In the 2020 TV Series Brave New World inspired by the homonymous book by Aldous Huxley, a new element is introduced in the original story: everyone in New London is always connected to an artificial intelligence called Indra, that observes, monitors and analyzes all citizens 24/7. Writer Grant Morrison named this network after the Vedic deity, since Huxley was notoriously fascinated by Indian mysticism and named another element of the story, Soma, after a Hindu ritual drink which shares its name with another Vedic deity.[22]

Indra's Net: Defending Hinduism's Philosophical UnityEdit

In Indra's Net (2014), Rajiv Malhotra uses the image of Indra's net as a metaphor for

the profound cosmology and outlook that permeates Hinduism. Indra's Net symbolizes the universe as a web of connections and interdependences [...] I seek to revive it as the foundation for Vedic cosmology and show how it went on to become the central principle of Buddhism, and from there spread into mainstream Western discourse across several disciplines.[23]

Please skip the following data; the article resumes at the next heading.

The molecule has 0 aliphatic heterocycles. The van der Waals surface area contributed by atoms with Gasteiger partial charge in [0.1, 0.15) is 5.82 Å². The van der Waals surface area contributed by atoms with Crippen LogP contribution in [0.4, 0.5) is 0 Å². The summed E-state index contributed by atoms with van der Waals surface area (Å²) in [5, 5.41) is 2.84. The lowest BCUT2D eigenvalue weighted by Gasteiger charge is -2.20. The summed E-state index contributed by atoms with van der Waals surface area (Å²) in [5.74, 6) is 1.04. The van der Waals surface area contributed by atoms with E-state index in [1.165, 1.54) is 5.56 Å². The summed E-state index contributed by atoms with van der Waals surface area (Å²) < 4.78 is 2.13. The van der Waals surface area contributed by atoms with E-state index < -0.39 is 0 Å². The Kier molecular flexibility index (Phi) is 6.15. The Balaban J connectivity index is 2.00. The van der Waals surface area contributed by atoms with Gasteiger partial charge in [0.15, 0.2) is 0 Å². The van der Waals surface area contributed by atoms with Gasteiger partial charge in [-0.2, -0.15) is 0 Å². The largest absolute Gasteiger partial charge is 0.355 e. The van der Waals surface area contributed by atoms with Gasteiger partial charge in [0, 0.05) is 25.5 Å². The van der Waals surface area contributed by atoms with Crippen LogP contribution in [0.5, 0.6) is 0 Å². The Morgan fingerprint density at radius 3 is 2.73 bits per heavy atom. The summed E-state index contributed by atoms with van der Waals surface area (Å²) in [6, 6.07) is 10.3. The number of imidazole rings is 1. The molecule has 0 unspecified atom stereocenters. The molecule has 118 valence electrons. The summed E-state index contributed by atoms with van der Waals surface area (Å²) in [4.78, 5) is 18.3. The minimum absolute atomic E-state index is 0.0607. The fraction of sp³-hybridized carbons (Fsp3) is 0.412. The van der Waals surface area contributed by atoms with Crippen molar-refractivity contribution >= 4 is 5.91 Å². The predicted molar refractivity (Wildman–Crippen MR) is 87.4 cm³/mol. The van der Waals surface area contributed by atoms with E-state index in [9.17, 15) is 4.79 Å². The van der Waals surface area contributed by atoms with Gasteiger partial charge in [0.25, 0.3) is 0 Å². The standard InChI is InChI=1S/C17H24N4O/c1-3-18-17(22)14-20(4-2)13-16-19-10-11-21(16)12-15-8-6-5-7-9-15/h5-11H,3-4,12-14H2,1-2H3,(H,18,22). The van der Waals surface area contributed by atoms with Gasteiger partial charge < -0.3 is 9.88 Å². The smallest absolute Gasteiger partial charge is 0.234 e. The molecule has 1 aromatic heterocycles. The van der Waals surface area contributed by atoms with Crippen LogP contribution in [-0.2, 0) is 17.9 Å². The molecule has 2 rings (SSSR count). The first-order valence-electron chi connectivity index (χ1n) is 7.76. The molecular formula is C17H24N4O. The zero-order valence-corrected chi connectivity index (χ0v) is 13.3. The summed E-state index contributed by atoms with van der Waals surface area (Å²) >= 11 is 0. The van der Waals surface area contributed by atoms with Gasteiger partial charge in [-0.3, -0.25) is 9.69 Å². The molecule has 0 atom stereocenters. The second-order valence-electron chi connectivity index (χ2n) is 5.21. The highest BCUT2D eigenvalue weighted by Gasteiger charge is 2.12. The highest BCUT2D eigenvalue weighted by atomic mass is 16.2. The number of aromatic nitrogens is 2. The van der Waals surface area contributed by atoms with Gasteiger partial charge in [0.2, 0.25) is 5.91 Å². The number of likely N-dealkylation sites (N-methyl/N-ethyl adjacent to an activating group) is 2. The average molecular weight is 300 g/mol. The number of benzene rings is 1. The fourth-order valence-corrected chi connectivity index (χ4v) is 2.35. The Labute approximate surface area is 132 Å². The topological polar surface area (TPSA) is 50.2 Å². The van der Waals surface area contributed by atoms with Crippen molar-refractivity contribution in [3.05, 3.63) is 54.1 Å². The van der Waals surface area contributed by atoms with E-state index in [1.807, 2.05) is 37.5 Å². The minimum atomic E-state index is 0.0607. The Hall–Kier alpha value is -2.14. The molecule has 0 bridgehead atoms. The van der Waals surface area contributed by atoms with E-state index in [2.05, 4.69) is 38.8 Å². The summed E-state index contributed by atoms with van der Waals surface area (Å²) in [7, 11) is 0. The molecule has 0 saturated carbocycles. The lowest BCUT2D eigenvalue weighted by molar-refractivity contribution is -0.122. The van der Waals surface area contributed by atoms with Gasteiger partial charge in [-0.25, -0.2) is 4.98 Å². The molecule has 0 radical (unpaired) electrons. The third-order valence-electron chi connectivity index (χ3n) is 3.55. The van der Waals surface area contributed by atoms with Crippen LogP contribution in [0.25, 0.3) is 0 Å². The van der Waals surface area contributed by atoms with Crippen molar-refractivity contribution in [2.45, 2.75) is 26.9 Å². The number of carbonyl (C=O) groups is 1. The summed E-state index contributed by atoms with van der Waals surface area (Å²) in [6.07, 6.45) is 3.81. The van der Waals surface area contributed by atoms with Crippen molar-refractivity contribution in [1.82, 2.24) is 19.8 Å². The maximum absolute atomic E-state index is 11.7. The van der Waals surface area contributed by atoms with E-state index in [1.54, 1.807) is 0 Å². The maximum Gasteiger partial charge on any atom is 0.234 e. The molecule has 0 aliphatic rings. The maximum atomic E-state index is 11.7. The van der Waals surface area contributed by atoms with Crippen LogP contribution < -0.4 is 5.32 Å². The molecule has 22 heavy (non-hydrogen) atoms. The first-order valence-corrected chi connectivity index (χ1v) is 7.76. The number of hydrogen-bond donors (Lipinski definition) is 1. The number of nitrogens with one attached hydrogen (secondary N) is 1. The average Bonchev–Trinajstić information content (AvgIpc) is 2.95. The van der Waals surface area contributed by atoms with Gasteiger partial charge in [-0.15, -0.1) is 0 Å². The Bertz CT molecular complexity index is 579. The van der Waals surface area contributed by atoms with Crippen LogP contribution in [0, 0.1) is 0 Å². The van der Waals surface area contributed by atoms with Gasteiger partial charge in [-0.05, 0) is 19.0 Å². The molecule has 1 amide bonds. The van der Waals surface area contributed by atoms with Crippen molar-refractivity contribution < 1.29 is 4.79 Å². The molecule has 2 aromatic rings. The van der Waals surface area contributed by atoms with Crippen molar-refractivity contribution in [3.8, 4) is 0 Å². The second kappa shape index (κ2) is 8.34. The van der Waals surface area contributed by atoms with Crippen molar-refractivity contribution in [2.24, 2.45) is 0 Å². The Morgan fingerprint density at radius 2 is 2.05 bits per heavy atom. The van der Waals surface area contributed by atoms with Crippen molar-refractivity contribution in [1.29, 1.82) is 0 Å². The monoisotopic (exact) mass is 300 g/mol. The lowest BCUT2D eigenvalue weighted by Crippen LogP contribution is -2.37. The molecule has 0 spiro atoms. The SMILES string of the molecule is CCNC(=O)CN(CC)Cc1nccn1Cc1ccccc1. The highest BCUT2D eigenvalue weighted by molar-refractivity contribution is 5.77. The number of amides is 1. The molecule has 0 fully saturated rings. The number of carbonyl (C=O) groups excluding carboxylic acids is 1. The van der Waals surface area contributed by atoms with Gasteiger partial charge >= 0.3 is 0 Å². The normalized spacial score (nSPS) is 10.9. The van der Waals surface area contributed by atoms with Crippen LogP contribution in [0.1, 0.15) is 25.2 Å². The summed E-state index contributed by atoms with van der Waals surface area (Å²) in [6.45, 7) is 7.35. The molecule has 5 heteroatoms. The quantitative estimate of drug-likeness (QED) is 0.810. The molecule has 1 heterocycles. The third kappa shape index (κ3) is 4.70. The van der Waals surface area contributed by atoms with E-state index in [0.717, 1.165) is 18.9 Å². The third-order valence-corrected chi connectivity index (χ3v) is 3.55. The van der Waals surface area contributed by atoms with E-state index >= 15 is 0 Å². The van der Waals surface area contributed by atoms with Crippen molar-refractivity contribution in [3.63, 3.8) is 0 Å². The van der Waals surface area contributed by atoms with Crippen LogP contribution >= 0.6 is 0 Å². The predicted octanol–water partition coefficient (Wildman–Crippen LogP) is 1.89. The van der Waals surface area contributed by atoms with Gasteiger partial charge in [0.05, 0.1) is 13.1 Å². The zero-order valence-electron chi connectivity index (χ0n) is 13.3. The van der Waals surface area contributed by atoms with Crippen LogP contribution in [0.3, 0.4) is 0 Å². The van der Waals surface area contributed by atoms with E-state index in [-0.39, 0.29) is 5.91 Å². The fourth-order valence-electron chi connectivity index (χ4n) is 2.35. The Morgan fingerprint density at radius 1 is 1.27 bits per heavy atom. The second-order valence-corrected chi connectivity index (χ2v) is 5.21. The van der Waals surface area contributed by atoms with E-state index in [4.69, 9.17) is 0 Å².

Midnight GospelEdit

In the TV Series Midnight Gospel, Indra's Net is discussed in the episode Annihilation of Joy where prisoners die over and over.

See alsoEdit


  1. ^ a b Jones 2003, p. 16.
  2. ^ Lee 2005, p. 473.
  3. ^ Odin 1982, p. 17
  4. ^ a b Kabat-Zinn 2000, p. 225.
  5. ^ Cook 1977.
  6. ^ Cleary. The Flower Ornament Scripture A Translation of the Avatamsaka Sutra, 1993, page 891-92
  7. ^ Cook 1977, p. 2.
  8. ^ Odin 1982, p. 16-17.
  9. ^ Fox, Alan. The Practice of Huayan Buddhism, Archived 10 September 2017 at the Wayback Machine
  10. ^ a b Odin 1982, p. 17.
  11. ^ Malhotra 2014, p. 4-5, 210.
  12. ^ Ram 2013, p. 910.
  13. ^ Ram 2013, p. 910-911.
  14. ^ Beer 2003, p. 154.
  15. ^ Debroy 2013.
  16. ^ a b Goudriaan 1978, p. 211.
  17. ^ a b c d Goudriaan 1978, p. 214.
  18. ^ "Alan Watts Podcast – Following the Middle Way #3". (Podcast). 31 August 2008.
  19. ^ Hofstadter, Douglas R. (1999), Gödel, Escher, Bach, Basic Books, p. 266, ISBN 0-465-02656-7